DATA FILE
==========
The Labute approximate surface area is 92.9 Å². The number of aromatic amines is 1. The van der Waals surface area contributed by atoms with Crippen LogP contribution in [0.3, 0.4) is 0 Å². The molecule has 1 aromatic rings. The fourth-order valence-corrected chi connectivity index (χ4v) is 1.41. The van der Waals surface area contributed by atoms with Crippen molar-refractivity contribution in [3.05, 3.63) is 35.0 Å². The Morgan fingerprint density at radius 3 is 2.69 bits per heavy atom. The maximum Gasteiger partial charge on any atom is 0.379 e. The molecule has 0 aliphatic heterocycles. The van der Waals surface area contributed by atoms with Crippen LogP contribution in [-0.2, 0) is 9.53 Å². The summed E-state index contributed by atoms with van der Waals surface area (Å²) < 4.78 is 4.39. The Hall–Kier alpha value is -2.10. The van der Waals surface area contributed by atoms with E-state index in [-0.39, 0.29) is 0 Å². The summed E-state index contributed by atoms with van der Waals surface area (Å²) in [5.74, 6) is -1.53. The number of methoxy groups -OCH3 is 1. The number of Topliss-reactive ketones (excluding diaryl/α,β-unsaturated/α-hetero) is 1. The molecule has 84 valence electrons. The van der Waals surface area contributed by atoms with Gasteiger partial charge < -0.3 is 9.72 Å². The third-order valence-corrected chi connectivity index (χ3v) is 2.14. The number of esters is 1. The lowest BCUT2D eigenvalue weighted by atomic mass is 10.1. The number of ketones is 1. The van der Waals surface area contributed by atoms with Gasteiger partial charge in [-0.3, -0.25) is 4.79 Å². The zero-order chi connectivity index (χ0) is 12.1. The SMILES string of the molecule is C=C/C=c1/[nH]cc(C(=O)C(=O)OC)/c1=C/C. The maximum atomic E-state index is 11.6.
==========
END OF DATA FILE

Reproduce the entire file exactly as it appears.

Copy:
The Labute approximate surface area is 92.9 Å². The number of aromatic amines is 1. The van der Waals surface area contributed by atoms with Crippen LogP contribution in [0.3, 0.4) is 0 Å². The molecule has 1 aromatic rings. The fourth-order valence-corrected chi connectivity index (χ4v) is 1.41. The van der Waals surface area contributed by atoms with Crippen molar-refractivity contribution in [3.05, 3.63) is 35.0 Å². The Morgan fingerprint density at radius 3 is 2.69 bits per heavy atom. The maximum Gasteiger partial charge on any atom is 0.379 e. The molecule has 0 aliphatic heterocycles. The van der Waals surface area contributed by atoms with Crippen LogP contribution in [-0.2, 0) is 9.53 Å². The summed E-state index contributed by atoms with van der Waals surface area (Å²) < 4.78 is 4.39. The Hall–Kier alpha value is -2.10. The van der Waals surface area contributed by atoms with E-state index in [-0.39, 0.29) is 0 Å². The summed E-state index contributed by atoms with van der Waals surface area (Å²) in [5.74, 6) is -1.53. The number of methoxy groups -OCH3 is 1. The number of Topliss-reactive ketones (excluding diaryl/α,β-unsaturated/α-hetero) is 1. The molecule has 84 valence electrons. The van der Waals surface area contributed by atoms with Gasteiger partial charge < -0.3 is 9.72 Å². The third-order valence-corrected chi connectivity index (χ3v) is 2.14. The number of esters is 1. The lowest BCUT2D eigenvalue weighted by atomic mass is 10.1. The number of ketones is 1. The van der Waals surface area contributed by atoms with Gasteiger partial charge in [-0.3, -0.25) is 4.79 Å². The zero-order chi connectivity index (χ0) is 12.1. The SMILES string of the molecule is C=C/C=c1/[nH]cc(C(=O)C(=O)OC)/c1=C/C. The maximum atomic E-state index is 11.6.